Intestinal hormones, gut microbiota and nonalcoholic fatty liver disease.
Koukias_Intestinal_hormones.pdf - ["content_typename_Accepted version" not defined]
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Non-alcoholic fatty liver disease (NAFLD) is the hepatic manifestation of the metabolic syndrome and has a complex pathophysiology with multiple pathways of development and progression implicated. Intestinal hormones regulate multiple biological functions and may play a role in the pathogenesis of non alcoholic fatty liver disease (NAFLD) by affecting food intake, body weight and insulin resistance. Bacterial products can affect the secretion of these hormones and thus have an effect on metabolism. Gut microbiota are normally involved in the intestinal energy harvest and their role has been increasingly been implicated in the pathogenesis of obesity and NAFLD. The intestinal hormone pathways as well as in the intestinal microbiota populations are potential therapeutic targets in the management of NAFLD. We review the evidence on the associations of the intestinal hormones and gut microbiota in the development, progression and treatment of NAFLD.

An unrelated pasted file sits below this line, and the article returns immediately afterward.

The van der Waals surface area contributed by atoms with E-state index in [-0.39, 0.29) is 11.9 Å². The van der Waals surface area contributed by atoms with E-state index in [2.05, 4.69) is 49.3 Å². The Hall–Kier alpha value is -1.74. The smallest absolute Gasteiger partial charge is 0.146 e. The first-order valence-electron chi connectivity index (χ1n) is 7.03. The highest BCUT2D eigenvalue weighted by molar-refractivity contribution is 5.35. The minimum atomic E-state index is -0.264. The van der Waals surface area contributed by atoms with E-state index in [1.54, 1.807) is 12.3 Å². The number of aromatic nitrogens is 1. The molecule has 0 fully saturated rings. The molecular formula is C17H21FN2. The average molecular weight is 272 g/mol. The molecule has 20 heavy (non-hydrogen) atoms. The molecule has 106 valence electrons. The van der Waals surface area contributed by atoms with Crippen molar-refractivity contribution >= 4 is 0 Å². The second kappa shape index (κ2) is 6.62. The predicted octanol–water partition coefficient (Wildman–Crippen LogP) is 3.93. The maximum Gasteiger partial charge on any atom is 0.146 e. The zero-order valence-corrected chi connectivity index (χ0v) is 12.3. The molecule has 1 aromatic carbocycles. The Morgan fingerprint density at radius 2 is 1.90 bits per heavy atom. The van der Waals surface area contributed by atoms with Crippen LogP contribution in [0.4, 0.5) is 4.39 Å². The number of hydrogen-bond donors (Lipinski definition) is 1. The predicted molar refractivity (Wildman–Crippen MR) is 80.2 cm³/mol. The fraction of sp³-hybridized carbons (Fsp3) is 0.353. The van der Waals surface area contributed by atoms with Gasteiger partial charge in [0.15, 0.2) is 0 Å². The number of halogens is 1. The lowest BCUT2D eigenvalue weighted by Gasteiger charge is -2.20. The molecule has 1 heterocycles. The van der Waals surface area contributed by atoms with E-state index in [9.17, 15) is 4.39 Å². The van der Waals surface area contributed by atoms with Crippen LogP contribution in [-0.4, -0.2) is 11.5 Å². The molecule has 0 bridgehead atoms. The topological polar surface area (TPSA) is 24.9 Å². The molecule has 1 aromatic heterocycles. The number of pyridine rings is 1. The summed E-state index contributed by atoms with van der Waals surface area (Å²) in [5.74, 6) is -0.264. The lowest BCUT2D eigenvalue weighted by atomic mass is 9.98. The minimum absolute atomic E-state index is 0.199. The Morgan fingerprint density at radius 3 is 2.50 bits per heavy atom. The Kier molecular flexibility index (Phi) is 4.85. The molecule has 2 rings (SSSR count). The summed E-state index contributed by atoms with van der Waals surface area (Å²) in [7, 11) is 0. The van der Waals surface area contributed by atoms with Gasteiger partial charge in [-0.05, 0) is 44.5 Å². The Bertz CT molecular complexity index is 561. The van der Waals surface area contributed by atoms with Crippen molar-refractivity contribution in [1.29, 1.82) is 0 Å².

|Title:||Intestinal hormones, gut microbiota and nonalcoholic fatty liver disease|
|Keywords:||NASH, fibrosis, GLP-1, leptin, probiotics|
|UCL classification:||UCL > School of Life and Medical Sciences
UCL > School of Life and Medical Sciences > Faculty of Medical Sciences
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